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Plurality of Elders

The word "elder" appears only four times (in the New Testament) in the singular form. The first (1 Tim. 5:19) is in reference a particular elder being accused of sin. Another time, Peter refers to himself as a "fellow elder" (1 Pet. 5:1), as does John in two of his letters (2 John 1:1; 3 John 1:1). These are the only times that the word appears in the singular form.
The word "elders" (plural) is found 59 times in our New Testament. It appears 24 times in the Gospels, and 8 times in the book of Acts in reference to members of the Sanhedrin, which included the chief priests, elders and scribes. The word is found 10 more times in the book of Acts as it points to the men who served in the various congregations as "shepherds."  
In Paul's first letter to Timothy (5:17), he says, "Elders who rule well should be considered worthy of double honor." Paul writes to Titus (1:5), telling him to "appoint elders in every city." James (5:14) instructs those who are ill to "call for the elders of the church." Peter exhorts the elders (1 Peter 5:1) and reminds the readers of his letter to "subject" themselves to the leadership of the elders (1 Peter 5:5). The word 'elders' appears twelve times in the book of Revelation, always in reference to the twenty-four elders sitting around the throne.

What are we to conclude? The word 'elder' (4) or 'elders' (15) can be found nineteen times in reference to the 'office' or 'work' of the elder (1 Tim. 3:1) as designed by God for and in the church. As mentioned earlier, the four uses of the noun in singular form appear in that form simply because each reference points to a specific person who serves as elder. In ten of the fifteen uses of the plural (Acts 11:30; 15:2, 4, 6, 22, 23; 16:4; 20:17; 21:18; James 5:14) 'elders' pertains to those men serving in various congregations. No mention of any congregation ever having (only) one elder is found.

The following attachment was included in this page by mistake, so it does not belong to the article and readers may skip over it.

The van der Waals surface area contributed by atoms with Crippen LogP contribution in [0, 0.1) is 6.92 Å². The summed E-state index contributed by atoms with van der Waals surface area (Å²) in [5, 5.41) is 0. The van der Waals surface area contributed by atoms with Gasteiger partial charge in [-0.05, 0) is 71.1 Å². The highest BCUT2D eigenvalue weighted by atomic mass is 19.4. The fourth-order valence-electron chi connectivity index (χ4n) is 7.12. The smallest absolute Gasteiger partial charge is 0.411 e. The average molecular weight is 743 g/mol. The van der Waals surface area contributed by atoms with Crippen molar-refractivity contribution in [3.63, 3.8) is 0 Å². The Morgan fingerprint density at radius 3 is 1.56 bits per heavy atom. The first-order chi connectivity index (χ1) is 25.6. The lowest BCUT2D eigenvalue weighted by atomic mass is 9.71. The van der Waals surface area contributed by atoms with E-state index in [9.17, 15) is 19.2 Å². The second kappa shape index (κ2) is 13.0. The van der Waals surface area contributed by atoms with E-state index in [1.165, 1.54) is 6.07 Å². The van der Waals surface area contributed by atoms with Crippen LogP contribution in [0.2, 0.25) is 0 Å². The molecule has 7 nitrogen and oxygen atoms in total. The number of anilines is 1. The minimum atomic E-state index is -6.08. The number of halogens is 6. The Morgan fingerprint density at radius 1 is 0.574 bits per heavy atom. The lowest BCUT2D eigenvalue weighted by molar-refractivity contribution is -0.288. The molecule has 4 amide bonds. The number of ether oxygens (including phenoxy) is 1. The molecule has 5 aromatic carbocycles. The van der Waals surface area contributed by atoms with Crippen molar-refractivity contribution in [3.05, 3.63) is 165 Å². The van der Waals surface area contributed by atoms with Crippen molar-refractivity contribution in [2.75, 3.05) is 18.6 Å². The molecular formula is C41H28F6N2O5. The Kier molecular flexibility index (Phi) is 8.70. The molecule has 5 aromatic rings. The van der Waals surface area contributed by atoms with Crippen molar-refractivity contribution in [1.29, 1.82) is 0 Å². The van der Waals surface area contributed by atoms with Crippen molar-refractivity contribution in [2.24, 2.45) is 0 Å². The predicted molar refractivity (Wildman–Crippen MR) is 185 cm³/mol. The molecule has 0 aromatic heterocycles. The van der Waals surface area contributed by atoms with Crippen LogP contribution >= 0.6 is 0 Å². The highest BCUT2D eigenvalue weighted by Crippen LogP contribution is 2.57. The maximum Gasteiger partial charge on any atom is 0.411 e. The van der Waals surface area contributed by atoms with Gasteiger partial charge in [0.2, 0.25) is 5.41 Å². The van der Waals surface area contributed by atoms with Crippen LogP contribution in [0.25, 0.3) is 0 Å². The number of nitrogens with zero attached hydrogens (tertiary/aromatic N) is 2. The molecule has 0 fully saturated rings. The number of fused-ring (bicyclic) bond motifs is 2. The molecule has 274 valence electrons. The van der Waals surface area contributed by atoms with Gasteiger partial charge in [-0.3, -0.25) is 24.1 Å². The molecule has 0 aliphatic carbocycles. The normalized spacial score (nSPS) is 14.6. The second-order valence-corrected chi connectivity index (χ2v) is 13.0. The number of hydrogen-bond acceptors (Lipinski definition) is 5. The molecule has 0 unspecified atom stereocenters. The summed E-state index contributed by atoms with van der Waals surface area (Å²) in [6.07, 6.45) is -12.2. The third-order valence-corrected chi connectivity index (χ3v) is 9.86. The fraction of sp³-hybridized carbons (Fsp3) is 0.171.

Both of the passages in Peter's letter, and the scriptures in James and Timothy (5:17) concern the 'roles' of the 'elders' serving in particular congregations. Perhaps the clearest references relating to our subject are found in Acts 14:23 and Titus 1:5, which speak of "appointing elders" in every (city) congregation. If it were acceptable to have only one elder in a congregation, why wouldn't Acts 14:23 read something like this, "And when they had appointed an elder for them in every church . . . .?" The phrase "every church" means "each" church. The dictionary defines "every" as "every, each, individual" (The American Heritage Dictionary, 1997 TLC Properties Inc.) Thus, we can conclude that they appointed a minimum of two elders in 'each' congregation.
The word "overseer" also describes the office (and duty) of the elder. "Overseer" appears three times in the singular, each time speaking of the qualifications of 'a man' seeking this ministry (1 Tim. 3:1-2; Titus 1:7). Act 20:28 points out that these men were made overseers by the Holy Spirit. These were the elders (plural) at the Ephesian church. The overseers are again mentioned in Philippians 1:1 as some of the saints at Philippi. And finally, the only reference yet unmentioned on the subject of elders is Ephesians 4:11. The word "pastors" appears here ("bishops" in some versions), describing again the office or work within the church. The word could as easily have been translated "shepherd," for in its definition it shows the work of the men called "pastors" (PASTOR: "a shepherd, one who tends herds or flocks" from Vine's Expository Dictionary of Biblical Words, Copyright (c)1985, Thomas Nelson Publishers).
There can be no misunderstanding as to these twenty-four references to the elders of the Lord's church. The New Testament church did not have less than a plurality of elders in any congregation, unless they had not yet established elders; in which case it was the responsibility of the evangelist to train men for this work (2 Tim. 2:2).
God has not changed. Why should we?